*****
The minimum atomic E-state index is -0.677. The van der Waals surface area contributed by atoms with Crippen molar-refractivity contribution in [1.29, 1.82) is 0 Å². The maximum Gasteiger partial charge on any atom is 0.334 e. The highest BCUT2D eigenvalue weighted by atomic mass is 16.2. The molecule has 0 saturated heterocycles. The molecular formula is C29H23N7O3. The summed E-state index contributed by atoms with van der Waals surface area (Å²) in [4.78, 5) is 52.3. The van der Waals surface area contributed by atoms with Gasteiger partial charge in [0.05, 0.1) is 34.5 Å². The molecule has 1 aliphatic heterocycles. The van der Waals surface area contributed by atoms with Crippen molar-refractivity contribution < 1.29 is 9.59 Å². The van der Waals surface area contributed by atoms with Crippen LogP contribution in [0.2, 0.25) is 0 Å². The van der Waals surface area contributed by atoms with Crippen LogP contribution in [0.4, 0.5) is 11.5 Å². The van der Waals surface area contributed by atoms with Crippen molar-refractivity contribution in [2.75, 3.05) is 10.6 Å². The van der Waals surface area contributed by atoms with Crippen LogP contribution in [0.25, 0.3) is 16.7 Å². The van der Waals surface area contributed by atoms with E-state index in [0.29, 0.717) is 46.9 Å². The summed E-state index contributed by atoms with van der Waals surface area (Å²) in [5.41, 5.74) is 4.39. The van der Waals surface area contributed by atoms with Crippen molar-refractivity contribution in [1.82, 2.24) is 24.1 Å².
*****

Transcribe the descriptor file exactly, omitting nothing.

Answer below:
The minimum atomic E-state index is -0.677. The van der Waals surface area contributed by atoms with Crippen molar-refractivity contribution in [1.29, 1.82) is 0 Å². The maximum Gasteiger partial charge on any atom is 0.334 e. The highest BCUT2D eigenvalue weighted by atomic mass is 16.2. The molecule has 0 saturated heterocycles. The molecular formula is C29H23N7O3. The summed E-state index contributed by atoms with van der Waals surface area (Å²) in [4.78, 5) is 52.3. The van der Waals surface area contributed by atoms with Gasteiger partial charge in [0.05, 0.1) is 34.5 Å². The molecule has 1 aliphatic heterocycles. The van der Waals surface area contributed by atoms with Crippen molar-refractivity contribution < 1.29 is 9.59 Å². The van der Waals surface area contributed by atoms with Crippen LogP contribution in [0.2, 0.25) is 0 Å². The van der Waals surface area contributed by atoms with Crippen LogP contribution in [0.4, 0.5) is 11.5 Å². The van der Waals surface area contributed by atoms with Crippen molar-refractivity contribution in [2.75, 3.05) is 10.6 Å². The van der Waals surface area contributed by atoms with Crippen LogP contribution in [0.25, 0.3) is 16.7 Å². The van der Waals surface area contributed by atoms with E-state index in [0.29, 0.717) is 46.9 Å². The summed E-state index contributed by atoms with van der Waals surface area (Å²) in [5.41, 5.74) is 4.39. The van der Waals surface area contributed by atoms with Crippen molar-refractivity contribution in [1.82, 2.24) is 24.1 Å².